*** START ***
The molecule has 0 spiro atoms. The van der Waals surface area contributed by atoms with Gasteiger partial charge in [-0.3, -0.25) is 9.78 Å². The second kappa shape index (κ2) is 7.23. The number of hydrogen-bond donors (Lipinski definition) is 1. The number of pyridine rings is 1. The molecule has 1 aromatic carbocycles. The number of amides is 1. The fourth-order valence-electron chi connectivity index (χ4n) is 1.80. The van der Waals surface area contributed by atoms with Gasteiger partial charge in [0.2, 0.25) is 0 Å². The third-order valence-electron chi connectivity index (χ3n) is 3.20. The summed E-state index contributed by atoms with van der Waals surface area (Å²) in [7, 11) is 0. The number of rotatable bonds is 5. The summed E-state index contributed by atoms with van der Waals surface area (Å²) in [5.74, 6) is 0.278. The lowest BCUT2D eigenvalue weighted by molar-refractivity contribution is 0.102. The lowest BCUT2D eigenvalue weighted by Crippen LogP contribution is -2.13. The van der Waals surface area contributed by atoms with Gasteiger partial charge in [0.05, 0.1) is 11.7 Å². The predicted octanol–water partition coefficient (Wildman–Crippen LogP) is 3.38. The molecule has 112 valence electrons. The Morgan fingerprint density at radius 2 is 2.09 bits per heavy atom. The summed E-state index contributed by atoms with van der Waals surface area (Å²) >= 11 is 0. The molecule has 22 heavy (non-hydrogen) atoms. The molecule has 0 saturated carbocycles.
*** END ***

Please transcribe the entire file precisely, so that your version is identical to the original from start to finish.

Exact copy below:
The molecule has 0 spiro atoms. The van der Waals surface area contributed by atoms with Gasteiger partial charge in [-0.3, -0.25) is 9.78 Å². The second kappa shape index (κ2) is 7.23. The number of hydrogen-bond donors (Lipinski definition) is 1. The number of pyridine rings is 1. The molecule has 1 aromatic carbocycles. The number of amides is 1. The fourth-order valence-electron chi connectivity index (χ4n) is 1.80. The van der Waals surface area contributed by atoms with Gasteiger partial charge in [0.2, 0.25) is 0 Å². The third-order valence-electron chi connectivity index (χ3n) is 3.20. The summed E-state index contributed by atoms with van der Waals surface area (Å²) in [7, 11) is 0. The number of rotatable bonds is 5. The summed E-state index contributed by atoms with van der Waals surface area (Å²) in [5.74, 6) is 0.278. The lowest BCUT2D eigenvalue weighted by molar-refractivity contribution is 0.102. The lowest BCUT2D eigenvalue weighted by Crippen LogP contribution is -2.13. The van der Waals surface area contributed by atoms with Gasteiger partial charge in [0.05, 0.1) is 11.7 Å². The predicted octanol–water partition coefficient (Wildman–Crippen LogP) is 3.38. The molecule has 112 valence electrons. The Morgan fingerprint density at radius 2 is 2.09 bits per heavy atom. The summed E-state index contributed by atoms with van der Waals surface area (Å²) >= 11 is 0. The molecule has 22 heavy (non-hydrogen) atoms. The molecule has 0 saturated carbocycles.